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Hong Kong and Singapore succumb to the lure of dual-class shares

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FOR Charles Li, Alibaba was the one that got away. The head of the Hong Kong stock exchange (HKEX) courted the Chinese e-commerce giant when it sought a venue for its listing five years ago, but he could not push through rule changes wanted by Alibaba to keep control of the company in its leaders’ hands. It opted instead for an initial public offering (IPO) in New York. “Losing one or two listing candidates is not a big deal for Hong Kong,” he wrote at the time. “But losing a generation of companies from China’s new economy is.” Since then he has been determined to make the next big catch.It is finally within his grasp. After a debate that has trundled on for several years HKEX is, in the coming weeks, poised to allow companies to issue shares with different voting rights. Known as dual-cl

Russia’s credit rating rises; Brazil’s falls

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BRAZIL and Russia, the third- and fourth-biggest emerging economies, have much in common beyond their size. Each boasts annual GDP per person of around $10,000, which depends more than either would like on natural riches. After commodity prices tumbled in 2014, their economies shrank and their currencies sank. Their central banks have fought hard against the ensuing inflation, driving it below 3%. That has allowed both to cut interest rates, contributing to modest economic recoveries.But their fiscal fortunes have diverged. Brazil’s credit rating was cut by Fitch on February 18th, making its sovereign bonds even “junkier” (ie, more speculative). Russia’s rating, by contrast, was raised a few days later by S&P Global, which became the second agency to rate Russian sovereign debt as “investm

Two oil majors face trial over a controversial deal in Nigeria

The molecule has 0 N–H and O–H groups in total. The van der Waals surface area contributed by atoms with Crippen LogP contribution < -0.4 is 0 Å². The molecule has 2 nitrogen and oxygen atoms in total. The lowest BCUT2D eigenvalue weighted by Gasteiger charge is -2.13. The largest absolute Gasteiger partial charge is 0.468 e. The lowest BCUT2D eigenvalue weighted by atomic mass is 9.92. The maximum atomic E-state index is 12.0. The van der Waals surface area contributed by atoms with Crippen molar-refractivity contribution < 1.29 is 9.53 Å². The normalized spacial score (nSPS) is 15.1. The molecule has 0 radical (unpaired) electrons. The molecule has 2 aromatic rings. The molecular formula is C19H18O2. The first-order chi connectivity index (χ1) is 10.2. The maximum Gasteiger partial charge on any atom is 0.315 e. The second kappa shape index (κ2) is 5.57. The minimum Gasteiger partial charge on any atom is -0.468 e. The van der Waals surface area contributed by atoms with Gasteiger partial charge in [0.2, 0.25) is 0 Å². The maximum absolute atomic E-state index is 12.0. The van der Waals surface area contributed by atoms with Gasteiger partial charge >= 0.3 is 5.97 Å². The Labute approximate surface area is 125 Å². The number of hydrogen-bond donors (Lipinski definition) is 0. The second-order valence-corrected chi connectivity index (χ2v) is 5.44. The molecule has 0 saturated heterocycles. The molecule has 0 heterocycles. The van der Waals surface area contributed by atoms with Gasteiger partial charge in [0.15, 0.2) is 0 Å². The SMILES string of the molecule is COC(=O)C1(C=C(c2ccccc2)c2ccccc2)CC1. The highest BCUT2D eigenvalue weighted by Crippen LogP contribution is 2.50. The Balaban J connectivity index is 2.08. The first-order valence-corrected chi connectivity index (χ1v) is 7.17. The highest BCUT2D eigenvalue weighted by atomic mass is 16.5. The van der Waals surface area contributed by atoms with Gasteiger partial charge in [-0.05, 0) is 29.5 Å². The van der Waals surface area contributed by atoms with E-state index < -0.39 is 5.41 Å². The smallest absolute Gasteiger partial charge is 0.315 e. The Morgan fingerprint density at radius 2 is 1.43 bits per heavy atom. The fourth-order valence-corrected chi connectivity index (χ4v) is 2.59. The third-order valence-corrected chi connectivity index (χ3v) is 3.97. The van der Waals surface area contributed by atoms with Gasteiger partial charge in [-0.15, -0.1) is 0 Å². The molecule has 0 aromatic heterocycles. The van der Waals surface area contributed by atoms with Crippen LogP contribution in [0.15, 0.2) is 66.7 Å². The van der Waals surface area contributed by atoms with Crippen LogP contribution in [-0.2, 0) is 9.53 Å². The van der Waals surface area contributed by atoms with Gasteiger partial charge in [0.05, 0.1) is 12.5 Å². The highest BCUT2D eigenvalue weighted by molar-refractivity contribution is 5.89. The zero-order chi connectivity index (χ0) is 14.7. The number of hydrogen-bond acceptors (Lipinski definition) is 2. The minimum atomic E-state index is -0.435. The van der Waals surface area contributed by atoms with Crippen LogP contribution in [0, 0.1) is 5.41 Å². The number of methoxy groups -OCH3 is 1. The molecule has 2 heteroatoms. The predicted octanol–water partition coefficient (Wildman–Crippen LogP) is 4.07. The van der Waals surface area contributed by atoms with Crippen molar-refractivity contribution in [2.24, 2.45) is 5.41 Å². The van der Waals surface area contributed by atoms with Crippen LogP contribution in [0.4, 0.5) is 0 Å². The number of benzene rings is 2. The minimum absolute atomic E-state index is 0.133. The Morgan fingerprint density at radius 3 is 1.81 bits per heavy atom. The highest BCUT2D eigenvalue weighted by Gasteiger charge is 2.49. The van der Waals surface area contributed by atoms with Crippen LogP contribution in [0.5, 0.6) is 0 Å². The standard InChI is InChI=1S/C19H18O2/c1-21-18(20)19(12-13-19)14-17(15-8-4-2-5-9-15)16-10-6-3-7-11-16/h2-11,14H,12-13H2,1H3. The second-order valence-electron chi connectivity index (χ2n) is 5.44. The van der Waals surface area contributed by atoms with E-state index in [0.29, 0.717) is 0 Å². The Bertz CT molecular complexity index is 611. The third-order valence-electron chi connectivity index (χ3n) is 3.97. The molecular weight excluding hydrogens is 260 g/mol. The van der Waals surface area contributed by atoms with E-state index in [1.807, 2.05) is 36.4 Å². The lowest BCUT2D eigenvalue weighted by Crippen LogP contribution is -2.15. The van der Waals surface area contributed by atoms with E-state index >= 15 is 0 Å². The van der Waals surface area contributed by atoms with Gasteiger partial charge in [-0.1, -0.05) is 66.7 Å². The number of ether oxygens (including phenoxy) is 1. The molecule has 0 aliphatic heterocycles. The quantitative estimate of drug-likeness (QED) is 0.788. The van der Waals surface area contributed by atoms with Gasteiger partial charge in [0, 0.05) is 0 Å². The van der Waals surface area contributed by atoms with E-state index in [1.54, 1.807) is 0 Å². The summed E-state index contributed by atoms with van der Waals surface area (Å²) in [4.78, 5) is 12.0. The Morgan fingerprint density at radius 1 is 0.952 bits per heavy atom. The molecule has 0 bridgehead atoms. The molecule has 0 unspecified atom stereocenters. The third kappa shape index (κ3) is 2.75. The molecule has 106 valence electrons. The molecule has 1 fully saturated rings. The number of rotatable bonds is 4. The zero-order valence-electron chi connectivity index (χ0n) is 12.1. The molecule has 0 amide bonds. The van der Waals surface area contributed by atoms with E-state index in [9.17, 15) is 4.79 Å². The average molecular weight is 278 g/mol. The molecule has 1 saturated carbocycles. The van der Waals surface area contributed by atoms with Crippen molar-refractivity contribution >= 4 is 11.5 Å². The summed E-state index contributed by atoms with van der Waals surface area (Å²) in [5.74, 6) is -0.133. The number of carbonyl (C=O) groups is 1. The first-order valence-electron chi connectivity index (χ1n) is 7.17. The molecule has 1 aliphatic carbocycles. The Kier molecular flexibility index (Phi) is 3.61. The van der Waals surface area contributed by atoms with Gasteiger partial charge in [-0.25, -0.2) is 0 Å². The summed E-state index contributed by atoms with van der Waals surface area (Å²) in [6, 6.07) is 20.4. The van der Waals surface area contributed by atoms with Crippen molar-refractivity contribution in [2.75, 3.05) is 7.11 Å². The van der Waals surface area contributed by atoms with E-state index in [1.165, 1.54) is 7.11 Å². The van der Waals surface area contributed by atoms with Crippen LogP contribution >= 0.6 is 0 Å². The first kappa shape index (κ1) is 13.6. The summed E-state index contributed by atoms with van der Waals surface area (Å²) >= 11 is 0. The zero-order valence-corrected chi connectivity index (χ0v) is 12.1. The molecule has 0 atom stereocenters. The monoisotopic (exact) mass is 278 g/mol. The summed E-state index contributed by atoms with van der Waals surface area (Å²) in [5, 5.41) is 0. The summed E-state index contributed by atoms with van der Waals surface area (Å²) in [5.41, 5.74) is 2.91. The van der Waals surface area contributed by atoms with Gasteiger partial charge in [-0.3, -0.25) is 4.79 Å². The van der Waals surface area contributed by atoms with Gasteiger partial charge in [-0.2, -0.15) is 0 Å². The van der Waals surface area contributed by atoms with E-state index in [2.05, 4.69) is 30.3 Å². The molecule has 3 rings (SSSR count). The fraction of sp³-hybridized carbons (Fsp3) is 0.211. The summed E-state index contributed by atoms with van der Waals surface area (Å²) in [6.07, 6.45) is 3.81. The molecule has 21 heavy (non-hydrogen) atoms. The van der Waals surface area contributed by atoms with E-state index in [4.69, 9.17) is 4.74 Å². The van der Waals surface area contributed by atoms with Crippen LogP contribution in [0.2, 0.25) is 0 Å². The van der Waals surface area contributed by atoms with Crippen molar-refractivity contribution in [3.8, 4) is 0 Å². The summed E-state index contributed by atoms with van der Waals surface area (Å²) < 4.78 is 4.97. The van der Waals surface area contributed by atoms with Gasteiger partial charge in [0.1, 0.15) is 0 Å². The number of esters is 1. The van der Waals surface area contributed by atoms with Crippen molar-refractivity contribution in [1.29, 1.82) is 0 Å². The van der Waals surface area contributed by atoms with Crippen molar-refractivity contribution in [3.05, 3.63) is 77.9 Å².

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Better uses for $1.1bnRESOURCE-RICH Nigeria has long ignited interest from oil firms, but it can be a dangerously combustible environment when it comes to the risk of corruption. Two firms caught up in scandals are Royal Dutch Shell and Eni, Italy’s state-backed energy group. In 2010 both entered into deferred-prosecution agreements with America’s Department of Justice after being implicated in separate Nigerian bribery schemes. But those pale beside a case involving the two companies that is set to go to trial in Milan on March 5th.The case centres on the purchase of a big offshore oil field known as OPL 245, and touches the top ranks of both firms. In the dock will be, among others, Eni’s current CEO, Claudio Descalzi, and Shell’s former exploration chief, Malcolm Brinded. Also on trial

Labour-monitoring technologies raise efficiency—and hard questions

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BOSSES have always sought control over how workers do their jobs. Whatever subtlety there once was to this art, technology is now obliterating. In February Amazon received patents for a wristband apparently intended to shepherd labourers in its warehouses through their jobs with maximum efficiency. The device, were Amazon to produce and use it, could collect detailed information about each worker’s whereabouts and movements, and strategically vibrate in order to guide their actions. Using such technology seems an obvious step for firms seeking to maximise productivity. Whether workers should welcome the trend, or fear it, is harder to say.Workplace discipline came into its own during the Industrial Revolution. As production came to depend ever more on expensive capital equipment, bosses, n